Philosophy, Ethics and Religion has three key focuses:

  1. Enhancing the spiritual, moral, social, cultural and academic knowledge of our pupils
  2. Being a fair reflection of the societies in which our pupils live
  3. Challenging our pupils both personally and academically
What are the key concepts that have to be mastered for pupils to be successful in this subject?
  1. Pupils need to develop their knowledge and understanding of the beliefs and practices of differing belief systems


  2. Pupils need to develop their ability to recognise and evaluate key similarities and differences between beliefs


  3. Pupils need to understand the manner in which faith can influence the approach and behaviours of peoples across the world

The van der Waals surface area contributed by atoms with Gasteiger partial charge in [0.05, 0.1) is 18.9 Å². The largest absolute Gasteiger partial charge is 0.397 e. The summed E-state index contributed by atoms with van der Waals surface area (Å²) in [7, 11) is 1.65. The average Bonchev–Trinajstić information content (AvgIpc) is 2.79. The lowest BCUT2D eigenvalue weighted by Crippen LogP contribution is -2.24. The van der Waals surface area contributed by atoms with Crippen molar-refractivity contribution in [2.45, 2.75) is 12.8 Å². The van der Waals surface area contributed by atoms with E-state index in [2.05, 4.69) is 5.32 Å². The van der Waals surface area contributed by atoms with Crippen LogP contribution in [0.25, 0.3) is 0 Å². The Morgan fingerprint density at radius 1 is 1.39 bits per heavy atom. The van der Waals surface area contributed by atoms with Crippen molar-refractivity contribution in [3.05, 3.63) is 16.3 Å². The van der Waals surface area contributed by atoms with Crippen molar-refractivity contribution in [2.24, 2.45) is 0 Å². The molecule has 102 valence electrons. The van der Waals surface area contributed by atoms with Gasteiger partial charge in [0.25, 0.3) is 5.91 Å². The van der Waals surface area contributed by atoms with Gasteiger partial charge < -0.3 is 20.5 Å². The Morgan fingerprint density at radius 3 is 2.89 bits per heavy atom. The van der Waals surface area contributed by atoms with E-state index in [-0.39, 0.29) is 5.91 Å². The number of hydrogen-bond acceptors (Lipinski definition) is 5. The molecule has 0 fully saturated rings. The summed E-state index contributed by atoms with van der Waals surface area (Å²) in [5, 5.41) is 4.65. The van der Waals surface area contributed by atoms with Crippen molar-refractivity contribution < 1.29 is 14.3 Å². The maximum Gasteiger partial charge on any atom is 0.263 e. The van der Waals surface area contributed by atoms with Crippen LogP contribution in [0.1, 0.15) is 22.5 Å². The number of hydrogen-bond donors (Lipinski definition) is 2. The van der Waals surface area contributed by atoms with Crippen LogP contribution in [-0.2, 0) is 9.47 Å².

4. Pupils need to develop their abilities in forming judgements and opinions based on a balanced analysis of key beliefs and practices

Key Stage 3

The aim of Religious Studies at Key Stage 3 is to engage students in philosophical enquiry by questioning the world around them.  They will reflect on the meaning of Religious Studies and the part it plays in everyday life. Students will explore issues of cultural identity, investigate issues of belonging and question whether it is good to belong to a group.